A Gospel Conversation
Let me be the first to welcome you to our new blog, which we hope will be a place of beneficial theological discussion. For some reason I have been commissioned to offer up the first post on the blog theme. If my well-worn introspective piety is serving me properly I can only assume I was chosen because I am the least intelligent of the four of us and so am bound to offer up some fodder for lively critique. Such is my cross to bear.
Although the genesis of this conversational theo-blog has more to do with a place than an idea (see the About page), as the four of us put our heads together about what we wanted to be the guiding image for our group we quickly realized that we wanted to meet on common ground that none of us possessed rather than clamour over contested turf on which we staked exclusive claims. We weren’t trying to do something radical but to be faithful to that which is radically other and yet mercifully revealed in Jesus Christ.
Inspired by a theologian whom we have been mutually studying, we reflected on the imagery of the parable of the prodigal son and agreed with Barth that because the Son has come into the far country and reconciled it to God, we have been commissioned and therefore freed to speak of Him, precisely in our humanity. For us, particular emphasis here needs to be laid on the ‘we’. As we recognise and confess that the triune God has indeed met us in just this way, so are we formed into a community which together seeks to articulate and enact the reality of the gospel of Jesus Christ. In that spirit we would like to welcome you to join our gospel conversation.
Too often, I think, we get gospel conversations in church (or more often online!) which end up being exercises in sidelining one another according to some preconceived idea of what comprises commitment to ‘Absolute Truth’ or the ‘Authority of Scripture.’ In as much as those terms refer to Jesus Christ and his authoritative Spirit-inspired and -illumined self-witness, I am personally very intent to honour those commitments.
But sometimes it seems like appeals to the ‘authority of Scripture’ are actually to the authority of one’s own interpretation or preferred hermeneutic – which is then used as a broom to sweep arguments away before hearing them out. Similarly, sometimes it seems like banners for ‘absolute truth’ are actually veils for the presumption that any one person or group can have absolute knowledge of the truth. I suppose this could just be my preferred hermeneutic speaking, but is it not more proper to confess a living Lord within a community where we ‘consider others better than ourselves’ not just in pious humility-speak but in the way we actually discuss things with one another? Surely I fall short of this often enough myself, but it seems a worthy goal.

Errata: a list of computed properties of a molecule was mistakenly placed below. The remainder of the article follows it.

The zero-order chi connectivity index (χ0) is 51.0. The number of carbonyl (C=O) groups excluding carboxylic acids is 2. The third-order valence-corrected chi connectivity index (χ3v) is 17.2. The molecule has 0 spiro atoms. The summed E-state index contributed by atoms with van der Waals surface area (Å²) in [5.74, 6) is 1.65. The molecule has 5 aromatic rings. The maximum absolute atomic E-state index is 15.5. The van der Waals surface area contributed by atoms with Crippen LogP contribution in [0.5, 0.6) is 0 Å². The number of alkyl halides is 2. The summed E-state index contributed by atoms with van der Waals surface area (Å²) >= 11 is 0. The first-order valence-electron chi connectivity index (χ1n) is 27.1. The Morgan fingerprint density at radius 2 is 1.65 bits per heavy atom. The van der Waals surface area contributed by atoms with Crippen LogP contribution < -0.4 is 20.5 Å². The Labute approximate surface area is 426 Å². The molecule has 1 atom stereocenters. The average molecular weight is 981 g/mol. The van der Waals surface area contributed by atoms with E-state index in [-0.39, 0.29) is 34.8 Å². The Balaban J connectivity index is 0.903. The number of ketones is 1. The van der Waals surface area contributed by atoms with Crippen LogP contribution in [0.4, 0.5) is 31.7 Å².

I mean, Francis Chan seems incredibly humble in the promo video for his book-length response to Rob Bell’s Love Wins (and it is an encouraging sign), but if he proceeds with the same caricature-and-dismiss strategy that has been employed by so many early respondents then I think there will be some warrant for questioning the manifestation of that humility.
In Exclusion and Embrace Miroslav Volf memorably expounded ‘the epistemological side of faith in the Crucified,’ describing it as God’s self-giving love at work in those who dialogue with others about matters of truth. Such a thing does not amount to the forsaking of one’s convictions, but the openness to the ever-present possibility of having one’s perceptions enhanced or sharpened by the challenges of others, especially those with which one expects to disagree. Political scientist Seyla Benhabib called this sort of thing ‘enlarged thinking,’ but as Volf explains it it is not a social or rhetorical strategy, but is simply what true followers of Christ do (214, 212). When I turn from Volf to Barth I reckon that the only way they can do it is with faith in a God who was not only crucified but rose from the dead.
We’d be remiss if we turned ‘speaking the truth in love’ into a cleverly perpetuated and justified theological indecision. Only authors of bestsellers and theo-blogs can afford to repeat mantras like the ‘questions are more important than the answers’ and that its ‘all in the journey.’ There is a truth in those catch-phrases , but if they turn into general principles the truth is sucked out of them and their usefulness to actual congregations is diminished.
Rampant curiousity on one hand and stringently enforced protectionism on the other both seem to me to be symptomatic of a community which has its faith in the false peace of conflict-avoidance or unity-contrivance rather than in the Prince of Peace that passes understanding and guides us into it.
While it might be a luxury of the blogosphere to be theologically adventurous and open-minded at the expense of constructive (if provisional) proposals, we will have to be careful not to be so ‘out of bounds’ as to be irrelevant on the playing field. But where it might be tempting to be reactively dogmatic from the safety of our online enclave we will have to be careful not to pretend that we are anything but church-people trying to love the Lord our God with all our minds – connected as they are to our hearts and souls and bodies and neighbours.
Our conversations may at times be pressing and passionate and at times speculative and experimental, and will no doubt enjoy some of the advantages of time and space for reflection, but if our theology is totally disconnected from the church and the world it ceases to be theology. Not because we can presume to say anything about God, but because where two or three have gathered in His name He has promised to be with us.